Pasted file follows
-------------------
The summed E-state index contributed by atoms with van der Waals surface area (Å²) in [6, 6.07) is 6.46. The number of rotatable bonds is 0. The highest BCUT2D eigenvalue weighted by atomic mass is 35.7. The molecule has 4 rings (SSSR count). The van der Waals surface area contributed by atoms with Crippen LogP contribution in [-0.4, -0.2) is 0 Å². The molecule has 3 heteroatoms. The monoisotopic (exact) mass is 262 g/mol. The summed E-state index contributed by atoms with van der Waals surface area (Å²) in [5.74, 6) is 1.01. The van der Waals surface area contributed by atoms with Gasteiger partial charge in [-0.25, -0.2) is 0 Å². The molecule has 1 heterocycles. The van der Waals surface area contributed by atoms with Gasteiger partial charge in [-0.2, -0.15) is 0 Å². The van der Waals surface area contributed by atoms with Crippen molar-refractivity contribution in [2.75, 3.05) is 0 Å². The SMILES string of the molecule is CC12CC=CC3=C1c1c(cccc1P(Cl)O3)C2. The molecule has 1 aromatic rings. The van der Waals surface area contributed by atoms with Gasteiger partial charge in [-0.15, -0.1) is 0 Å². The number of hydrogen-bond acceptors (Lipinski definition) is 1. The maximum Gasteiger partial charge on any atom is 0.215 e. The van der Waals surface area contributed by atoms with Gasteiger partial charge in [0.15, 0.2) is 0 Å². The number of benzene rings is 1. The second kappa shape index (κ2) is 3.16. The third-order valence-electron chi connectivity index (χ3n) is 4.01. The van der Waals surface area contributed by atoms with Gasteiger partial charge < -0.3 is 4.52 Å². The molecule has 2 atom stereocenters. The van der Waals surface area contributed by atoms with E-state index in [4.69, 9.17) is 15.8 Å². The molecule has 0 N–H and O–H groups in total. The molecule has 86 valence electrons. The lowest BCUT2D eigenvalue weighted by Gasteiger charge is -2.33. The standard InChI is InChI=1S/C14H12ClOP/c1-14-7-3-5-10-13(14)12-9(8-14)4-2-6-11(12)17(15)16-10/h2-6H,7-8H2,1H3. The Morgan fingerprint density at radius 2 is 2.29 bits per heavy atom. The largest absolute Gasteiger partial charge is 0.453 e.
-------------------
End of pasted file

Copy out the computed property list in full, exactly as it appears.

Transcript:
The summed E-state index contributed by atoms with van der Waals surface area (Å²) in [6, 6.07) is 6.46. The number of rotatable bonds is 0. The highest BCUT2D eigenvalue weighted by atomic mass is 35.7. The molecule has 4 rings (SSSR count). The van der Waals surface area contributed by atoms with Crippen LogP contribution in [-0.4, -0.2) is 0 Å². The molecule has 3 heteroatoms. The monoisotopic (exact) mass is 262 g/mol. The summed E-state index contributed by atoms with van der Waals surface area (Å²) in [5.74, 6) is 1.01. The van der Waals surface area contributed by atoms with Gasteiger partial charge in [-0.25, -0.2) is 0 Å². The molecule has 1 heterocycles. The van der Waals surface area contributed by atoms with Gasteiger partial charge in [-0.2, -0.15) is 0 Å². The van der Waals surface area contributed by atoms with Crippen molar-refractivity contribution in [2.75, 3.05) is 0 Å². The SMILES string of the molecule is CC12CC=CC3=C1c1c(cccc1P(Cl)O3)C2. The molecule has 1 aromatic rings. The van der Waals surface area contributed by atoms with Gasteiger partial charge in [-0.15, -0.1) is 0 Å². The number of hydrogen-bond acceptors (Lipinski definition) is 1. The maximum Gasteiger partial charge on any atom is 0.215 e. The van der Waals surface area contributed by atoms with Gasteiger partial charge in [0.15, 0.2) is 0 Å². The number of benzene rings is 1. The second kappa shape index (κ2) is 3.16. The third-order valence-electron chi connectivity index (χ3n) is 4.01. The van der Waals surface area contributed by atoms with Gasteiger partial charge < -0.3 is 4.52 Å². The molecule has 2 atom stereocenters. The van der Waals surface area contributed by atoms with E-state index in [4.69, 9.17) is 15.8 Å². The molecule has 0 N–H and O–H groups in total. The molecule has 86 valence electrons. The lowest BCUT2D eigenvalue weighted by Gasteiger charge is -2.33. The standard InChI is InChI=1S/C14H12ClOP/c1-14-7-3-5-10-13(14)12-9(8-14)4-2-6-11(12)17(15)16-10/h2-6H,7-8H2,1H3. The Morgan fingerprint density at radius 2 is 2.29 bits per heavy atom. The largest absolute Gasteiger partial charge is 0.453 e.